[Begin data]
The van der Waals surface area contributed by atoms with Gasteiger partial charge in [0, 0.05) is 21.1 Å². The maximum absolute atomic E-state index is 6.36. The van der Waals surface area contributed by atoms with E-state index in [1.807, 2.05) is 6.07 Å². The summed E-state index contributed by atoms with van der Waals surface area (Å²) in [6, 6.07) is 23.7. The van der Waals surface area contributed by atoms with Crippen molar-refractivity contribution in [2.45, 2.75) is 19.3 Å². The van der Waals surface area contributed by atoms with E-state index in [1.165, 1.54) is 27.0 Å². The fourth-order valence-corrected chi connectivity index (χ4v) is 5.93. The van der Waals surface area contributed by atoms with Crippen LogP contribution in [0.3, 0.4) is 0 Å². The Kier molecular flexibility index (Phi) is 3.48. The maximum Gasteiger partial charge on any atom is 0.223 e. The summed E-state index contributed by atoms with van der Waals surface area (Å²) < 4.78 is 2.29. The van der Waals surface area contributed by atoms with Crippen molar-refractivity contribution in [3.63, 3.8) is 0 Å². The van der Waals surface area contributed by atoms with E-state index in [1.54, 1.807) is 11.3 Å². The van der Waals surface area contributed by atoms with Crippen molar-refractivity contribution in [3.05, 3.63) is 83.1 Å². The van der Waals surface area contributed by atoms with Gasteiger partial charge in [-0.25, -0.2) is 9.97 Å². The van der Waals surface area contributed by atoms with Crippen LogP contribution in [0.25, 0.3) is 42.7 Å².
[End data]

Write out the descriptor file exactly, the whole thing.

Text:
The van der Waals surface area contributed by atoms with Gasteiger partial charge in [0, 0.05) is 21.1 Å². The maximum absolute atomic E-state index is 6.36. The van der Waals surface area contributed by atoms with E-state index in [1.807, 2.05) is 6.07 Å². The summed E-state index contributed by atoms with van der Waals surface area (Å²) in [6, 6.07) is 23.7. The van der Waals surface area contributed by atoms with Crippen molar-refractivity contribution in [2.45, 2.75) is 19.3 Å². The van der Waals surface area contributed by atoms with E-state index in [1.165, 1.54) is 27.0 Å². The fourth-order valence-corrected chi connectivity index (χ4v) is 5.93. The van der Waals surface area contributed by atoms with Crippen LogP contribution in [0.3, 0.4) is 0 Å². The Kier molecular flexibility index (Phi) is 3.48. The maximum Gasteiger partial charge on any atom is 0.223 e. The summed E-state index contributed by atoms with van der Waals surface area (Å²) < 4.78 is 2.29. The van der Waals surface area contributed by atoms with Crippen molar-refractivity contribution in [3.63, 3.8) is 0 Å². The van der Waals surface area contributed by atoms with E-state index in [1.54, 1.807) is 11.3 Å². The van der Waals surface area contributed by atoms with Crippen molar-refractivity contribution in [3.05, 3.63) is 83.1 Å². The van der Waals surface area contributed by atoms with Gasteiger partial charge in [-0.25, -0.2) is 9.97 Å². The van der Waals surface area contributed by atoms with Crippen LogP contribution in [0.25, 0.3) is 42.7 Å².